NASA SpaceX Crew-5 Mission Arrives At ISS


The NASA SpaceX Crew-5 mission docked with the International Space Station (ISS) on Thursday evening, beginning a six-month stay for NASA astronauts Nicole Mann and Josh Cassada, Japan Aerospace Exploration Agency (JAXA) astronaut Koichi Wakata and Roscosmos cosmonaut Anna Kikina. The mission, which used SpaceX’s Falcon 9 rocket and Dragon spacecraft, Endurance, launched from the Kennedy Space Center in Florida on Wednesday. As the name implies, Crew-5 is the fifth crew rotation mission for SpaceX as part of NASA’s Commercial Crew Program.

“The International Space Station continues to serve a critical role in helping NASA and our partners understand and maximize the unique attributes of the microgravity environment,” said Kathryn Lueders, associate administrator for NASA’s Space Operations Mission Directorate. “I am grateful to the many people who worked to ensure a safe Crew-5 launch despite the recent hurricane so the crew can fulfill their mission to the orbiting laboratory.”

According to NASA, Crew-5 will “conduct more than 200 science experiments and technology demonstrations” in areas including cardiovascular health, bioprinting and fluid behavior in microgravity. As previously reported by AVweb, SpaceX is currently contracted with NASA for a total of 14 crew transport missions. The company launched its first crewed mission, and the first operational crewed launch by a private company, in November 2020.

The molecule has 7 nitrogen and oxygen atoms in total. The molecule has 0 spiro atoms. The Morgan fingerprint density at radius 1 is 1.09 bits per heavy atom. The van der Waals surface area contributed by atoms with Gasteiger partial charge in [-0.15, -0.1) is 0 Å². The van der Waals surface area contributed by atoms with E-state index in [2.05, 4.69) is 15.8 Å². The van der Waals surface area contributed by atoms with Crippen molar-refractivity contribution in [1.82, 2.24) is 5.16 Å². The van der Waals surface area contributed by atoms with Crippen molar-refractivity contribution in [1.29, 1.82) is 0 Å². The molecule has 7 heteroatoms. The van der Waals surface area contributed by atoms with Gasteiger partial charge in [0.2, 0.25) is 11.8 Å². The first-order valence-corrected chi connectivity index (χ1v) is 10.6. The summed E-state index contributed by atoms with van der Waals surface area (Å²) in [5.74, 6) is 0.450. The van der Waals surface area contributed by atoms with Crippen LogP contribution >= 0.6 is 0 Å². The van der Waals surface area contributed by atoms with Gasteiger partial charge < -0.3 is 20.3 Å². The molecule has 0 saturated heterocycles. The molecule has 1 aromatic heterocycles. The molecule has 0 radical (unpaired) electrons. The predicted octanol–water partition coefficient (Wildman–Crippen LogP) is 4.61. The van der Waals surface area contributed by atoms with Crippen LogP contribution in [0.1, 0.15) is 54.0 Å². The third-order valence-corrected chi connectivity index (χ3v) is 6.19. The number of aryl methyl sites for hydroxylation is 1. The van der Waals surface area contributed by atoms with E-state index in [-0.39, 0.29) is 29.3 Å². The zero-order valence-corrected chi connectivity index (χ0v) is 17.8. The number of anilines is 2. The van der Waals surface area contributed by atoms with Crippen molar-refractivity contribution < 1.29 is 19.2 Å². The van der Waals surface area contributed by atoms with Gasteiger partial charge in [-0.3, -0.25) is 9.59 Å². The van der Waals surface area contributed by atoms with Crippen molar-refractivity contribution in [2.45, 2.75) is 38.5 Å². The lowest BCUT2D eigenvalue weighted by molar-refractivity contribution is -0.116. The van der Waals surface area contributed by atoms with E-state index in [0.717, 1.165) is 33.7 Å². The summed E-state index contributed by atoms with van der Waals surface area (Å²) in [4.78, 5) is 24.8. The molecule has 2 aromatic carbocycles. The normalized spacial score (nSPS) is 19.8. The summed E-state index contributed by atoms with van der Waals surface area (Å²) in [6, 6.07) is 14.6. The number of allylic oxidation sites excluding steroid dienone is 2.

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Kate O’Connor works as AVweb's Editor-in-Chief. She is a private pilot, certificated aircraft dispatcher, and graduate of Embry-Riddle Aeronautical University.

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  1. The Russians have already put everyone on notice that they are terminating their involvement with the International Space Station and joining the Chinese with their new and more modern private military station now under construction in space. We should have simply said we are taking you up on your withdrawal – immediately!

  2. It’s not clear why, when we are imposing severe sanctions on Russia for the Ukraine invasion, which threatens peace in Europe and in which Putin intimates he could use nuclear weapons, we are hosting a Russian cosmonaut on an ISS crew mission–particularly when Russia has its own means to carry its personnel. Are NASA, the State Department, and the National Security Council talking to one another?

  3. The Russian and US segments of the ISS cannot just be split or shut-out. It doesn’t work like that.
    But the limp response is a consequence of weak leadership and poor decisions by the US regarding it’s space policy for a long time.

  4. Last time I looked Russia and the United States were separated by a narrow body of water, not much wider than that which separates Crimea from Russia. One reason why the states should be concerned when Russia invades its neighbours — or does Alaska not count?